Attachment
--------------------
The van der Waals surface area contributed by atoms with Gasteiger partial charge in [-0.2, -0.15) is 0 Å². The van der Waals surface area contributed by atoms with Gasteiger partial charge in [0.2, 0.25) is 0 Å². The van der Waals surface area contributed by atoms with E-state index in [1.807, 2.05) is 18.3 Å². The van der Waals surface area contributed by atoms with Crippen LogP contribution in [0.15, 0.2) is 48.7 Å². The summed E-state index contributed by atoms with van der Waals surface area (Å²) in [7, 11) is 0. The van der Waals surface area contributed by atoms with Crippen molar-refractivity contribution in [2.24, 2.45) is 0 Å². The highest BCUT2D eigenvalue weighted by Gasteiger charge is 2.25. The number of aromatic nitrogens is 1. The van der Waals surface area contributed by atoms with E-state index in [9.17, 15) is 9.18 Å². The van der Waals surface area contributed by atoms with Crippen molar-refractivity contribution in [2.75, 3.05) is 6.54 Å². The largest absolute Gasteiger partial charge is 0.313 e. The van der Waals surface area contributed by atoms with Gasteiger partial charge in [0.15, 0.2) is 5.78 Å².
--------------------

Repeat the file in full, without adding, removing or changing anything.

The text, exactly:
The van der Waals surface area contributed by atoms with Gasteiger partial charge in [-0.2, -0.15) is 0 Å². The van der Waals surface area contributed by atoms with Gasteiger partial charge in [0.2, 0.25) is 0 Å². The van der Waals surface area contributed by atoms with E-state index in [1.807, 2.05) is 18.3 Å². The van der Waals surface area contributed by atoms with Crippen LogP contribution in [0.15, 0.2) is 48.7 Å². The summed E-state index contributed by atoms with van der Waals surface area (Å²) in [7, 11) is 0. The van der Waals surface area contributed by atoms with Crippen molar-refractivity contribution in [2.24, 2.45) is 0 Å². The highest BCUT2D eigenvalue weighted by Gasteiger charge is 2.25. The number of aromatic nitrogens is 1. The van der Waals surface area contributed by atoms with E-state index in [9.17, 15) is 9.18 Å². The van der Waals surface area contributed by atoms with Crippen molar-refractivity contribution in [2.75, 3.05) is 6.54 Å². The largest absolute Gasteiger partial charge is 0.313 e. The van der Waals surface area contributed by atoms with Gasteiger partial charge in [0.15, 0.2) is 5.78 Å².